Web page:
Sunday, March 11, 2012

My brother, Mike


My brother, Michael Lee Collins, passed away Friday night. His life was a testament to the luck of birth and something the "I made my own breaks" crowd should consider once in awhile. Born in 1948, he lived in an era where medical technology wasn't as advanced as it is today. In the '60s, he had back surgery that might be done on an outpatient basis now, but, instead, his surgery left him somewhat crippled.

He attended a full year of high school while lying in a bed in our house, communicating only through some fancy -- for those days -- intercom system. He missed out on a lot.

He went to UMass in Amherst for a semester -- he wanted to be an engineer. Then he became a linotype operator at Colonial Press in Clinton. He loved his motorcycles, he always wanted to restore old cars, but wasn't particularly good at it.

In later years, emphysema (he didn't smoke) and diabetes took its toll, but mental illness made him disappear. We'd talk on the phone once a year if he answered it and even then we'd mostly jut talk about the Bruins.

He was a great hockey fan and loved playing it too when he could. The Bobby Orr era of the Boston Bruins will long be associated with my brother. We slept out on the sidewalk of Sears a number of times to be the first in line to get Bruins tickets. During the winter, we played hockey on the pond every afternoon.

He raised chickens as a kid. I raised chicken as a kid. He loved hockey. I loved hockey. He was a Cleveland Indians fan long before I was.

He was a better big brother than I was a little brother.

Here's his obit, written by my sister, Cheryl, who was also the best friend he ever had.

Michael Lee Collins, age 63, of Shirley, Massachusetts passed away after many years of declining health on March 9, 2012 at Leominster Health Alliance Hospital. He was born Dec, 3, 1948 in Goffstown , NH and was the son of Fred and Ruth Eileen(McFarland) Collins of West Fitchburg. He was an avid baseball and hockey player and wanted to play football in junior high had he not developed scoliosis. So he maintained an avid fan interest in Boston Bruins hockey and Patriots football all his life. He enjoyed history,bowling, and could not be beaten at Trivial Pursuit, especially if the category was “old movies”. He was quite the fisherman and loved being at Plum Island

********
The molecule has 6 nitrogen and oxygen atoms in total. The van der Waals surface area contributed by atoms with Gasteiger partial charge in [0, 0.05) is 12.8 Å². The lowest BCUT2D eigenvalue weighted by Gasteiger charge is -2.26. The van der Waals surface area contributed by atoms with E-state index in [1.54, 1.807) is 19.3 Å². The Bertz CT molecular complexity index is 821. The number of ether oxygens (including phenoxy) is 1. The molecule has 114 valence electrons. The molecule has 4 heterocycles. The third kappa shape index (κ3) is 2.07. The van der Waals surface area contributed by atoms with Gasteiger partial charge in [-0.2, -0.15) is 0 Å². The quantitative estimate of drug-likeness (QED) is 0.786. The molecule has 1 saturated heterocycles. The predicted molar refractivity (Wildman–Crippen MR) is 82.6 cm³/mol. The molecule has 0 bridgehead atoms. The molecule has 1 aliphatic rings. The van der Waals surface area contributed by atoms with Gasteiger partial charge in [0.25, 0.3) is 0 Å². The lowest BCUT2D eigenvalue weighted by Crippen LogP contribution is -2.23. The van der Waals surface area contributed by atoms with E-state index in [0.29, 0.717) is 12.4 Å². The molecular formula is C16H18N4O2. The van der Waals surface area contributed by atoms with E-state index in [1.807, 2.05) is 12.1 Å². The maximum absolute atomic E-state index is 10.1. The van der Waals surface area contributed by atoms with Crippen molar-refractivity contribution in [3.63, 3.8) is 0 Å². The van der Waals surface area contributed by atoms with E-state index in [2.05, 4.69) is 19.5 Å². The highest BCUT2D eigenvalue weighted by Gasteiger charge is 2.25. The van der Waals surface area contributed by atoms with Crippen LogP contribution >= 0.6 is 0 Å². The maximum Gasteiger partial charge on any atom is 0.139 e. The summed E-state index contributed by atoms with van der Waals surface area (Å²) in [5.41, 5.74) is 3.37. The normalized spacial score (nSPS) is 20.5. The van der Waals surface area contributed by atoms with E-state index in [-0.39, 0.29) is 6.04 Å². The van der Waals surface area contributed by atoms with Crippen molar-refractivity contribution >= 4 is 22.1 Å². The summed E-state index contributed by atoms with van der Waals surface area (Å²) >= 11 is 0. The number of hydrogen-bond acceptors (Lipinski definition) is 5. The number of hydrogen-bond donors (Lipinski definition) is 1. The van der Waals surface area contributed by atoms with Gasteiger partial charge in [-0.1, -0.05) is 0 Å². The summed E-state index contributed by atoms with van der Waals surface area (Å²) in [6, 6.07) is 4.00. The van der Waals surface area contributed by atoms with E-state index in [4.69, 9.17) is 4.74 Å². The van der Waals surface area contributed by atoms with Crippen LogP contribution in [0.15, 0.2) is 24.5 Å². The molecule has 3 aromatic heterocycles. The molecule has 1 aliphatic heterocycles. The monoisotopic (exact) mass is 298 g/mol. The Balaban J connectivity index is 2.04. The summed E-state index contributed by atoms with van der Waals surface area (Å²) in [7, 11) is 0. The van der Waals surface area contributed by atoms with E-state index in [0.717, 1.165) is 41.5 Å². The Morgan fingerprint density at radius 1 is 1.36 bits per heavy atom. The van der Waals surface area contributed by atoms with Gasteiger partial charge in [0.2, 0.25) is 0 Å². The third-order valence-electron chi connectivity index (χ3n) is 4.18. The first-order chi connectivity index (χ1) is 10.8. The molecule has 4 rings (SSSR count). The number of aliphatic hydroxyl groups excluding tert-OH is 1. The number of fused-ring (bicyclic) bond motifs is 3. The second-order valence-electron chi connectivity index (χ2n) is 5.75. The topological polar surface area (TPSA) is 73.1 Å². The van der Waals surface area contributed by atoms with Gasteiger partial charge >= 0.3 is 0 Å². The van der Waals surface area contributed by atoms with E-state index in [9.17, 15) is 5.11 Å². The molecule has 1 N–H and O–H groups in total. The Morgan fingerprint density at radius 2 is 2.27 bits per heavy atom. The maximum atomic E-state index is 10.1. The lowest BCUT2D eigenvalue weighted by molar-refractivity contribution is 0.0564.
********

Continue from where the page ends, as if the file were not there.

While growing up he was a member of the Rollstone 4-H Club and raised chickens and rabbits .He especially enjoyed the Worcester County 4-H activities. His later passion became motorcycles and he was a lifetime member of the Massachusetts British Iron Association . He wrote their newsletter for many years and always signed his articles with the expression “Ride Safe” Once he rode his BMW all the way to the west coast and back.

His work included many years as a linotype operator at Colonial Press in Clinton, MA and was employed at Lockwood Plastics and also Value Pharmacy in West Boylston. He also was a partner in Paul’s CZ Cycle Sales and went to Hallmark School of Photography.
He was predeceased by his father, Fred and a niece, Jennifer.
Besides his mother, Ruth, of Fitchburg he leaves sisters, Cheryl Collins of Stow, Maine and Wendy Collins of Brattleboro, VT, and brothers, William Collins of Princeton and Robert Collins of Woodbury, Minnesota and their families which include nine nieces and nephews .

The family wishes to thank especially his neighbor, Sandy, and his special nurse and friend, Bernadette Oininen of Nashoba Nursing and all others who made it possible to remain independent for so long.
In lieu of flowers the family requests donations in Mike’s memory to go to either Nashoba Nursing and Hospice, 2 Shaker Rd. Suite D225, Shirley, MA 01464 or Montachusett Home Care, 680 Mechanic Street, Leominster, MA 01453.

Family and friends are encouraged to meet at Bosk Funeral Home ,85 Blossom St. Fitchburg at 10:30 am on Sat, March 17th to follow a motorcycle procession to Forest Hill Cemetery for an 11 am graveside service.

1 comment:

Merrill Evans, RV friend said...

Sorry for your loss Bob. Very good comments - poignant.